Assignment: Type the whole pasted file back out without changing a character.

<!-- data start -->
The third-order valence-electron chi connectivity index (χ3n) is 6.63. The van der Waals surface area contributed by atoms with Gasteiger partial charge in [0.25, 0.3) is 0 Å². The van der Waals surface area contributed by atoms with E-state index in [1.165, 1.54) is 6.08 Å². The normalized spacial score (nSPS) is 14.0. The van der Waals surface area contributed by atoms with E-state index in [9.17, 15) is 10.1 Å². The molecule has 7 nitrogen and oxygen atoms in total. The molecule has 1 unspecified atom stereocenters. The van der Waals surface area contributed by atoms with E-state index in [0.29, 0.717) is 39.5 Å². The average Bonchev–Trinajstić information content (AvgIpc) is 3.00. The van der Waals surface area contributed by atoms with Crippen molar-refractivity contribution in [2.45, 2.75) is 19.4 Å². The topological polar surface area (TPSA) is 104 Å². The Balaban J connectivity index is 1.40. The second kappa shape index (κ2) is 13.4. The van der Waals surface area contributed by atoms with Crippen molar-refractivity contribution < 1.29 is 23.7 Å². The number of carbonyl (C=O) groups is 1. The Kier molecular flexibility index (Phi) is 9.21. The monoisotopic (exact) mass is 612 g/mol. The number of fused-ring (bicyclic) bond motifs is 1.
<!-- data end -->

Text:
The third-order valence-electron chi connectivity index (χ3n) is 6.63. The van der Waals surface area contributed by atoms with Gasteiger partial charge in [0.25, 0.3) is 0 Å². The van der Waals surface area contributed by atoms with E-state index in [1.165, 1.54) is 6.08 Å². The normalized spacial score (nSPS) is 14.0. The van der Waals surface area contributed by atoms with E-state index in [9.17, 15) is 10.1 Å². The molecule has 7 nitrogen and oxygen atoms in total. The molecule has 1 unspecified atom stereocenters. The van der Waals surface area contributed by atoms with E-state index in [0.29, 0.717) is 39.5 Å². The average Bonchev–Trinajstić information content (AvgIpc) is 3.00. The van der Waals surface area contributed by atoms with Crippen molar-refractivity contribution in [2.45, 2.75) is 19.4 Å². The topological polar surface area (TPSA) is 104 Å². The Balaban J connectivity index is 1.40. The second kappa shape index (κ2) is 13.4. The van der Waals surface area contributed by atoms with Crippen molar-refractivity contribution < 1.29 is 23.7 Å². The number of carbonyl (C=O) groups is 1. The Kier molecular flexibility index (Phi) is 9.21. The monoisotopic (exact) mass is 612 g/mol. The number of fused-ring (bicyclic) bond motifs is 1.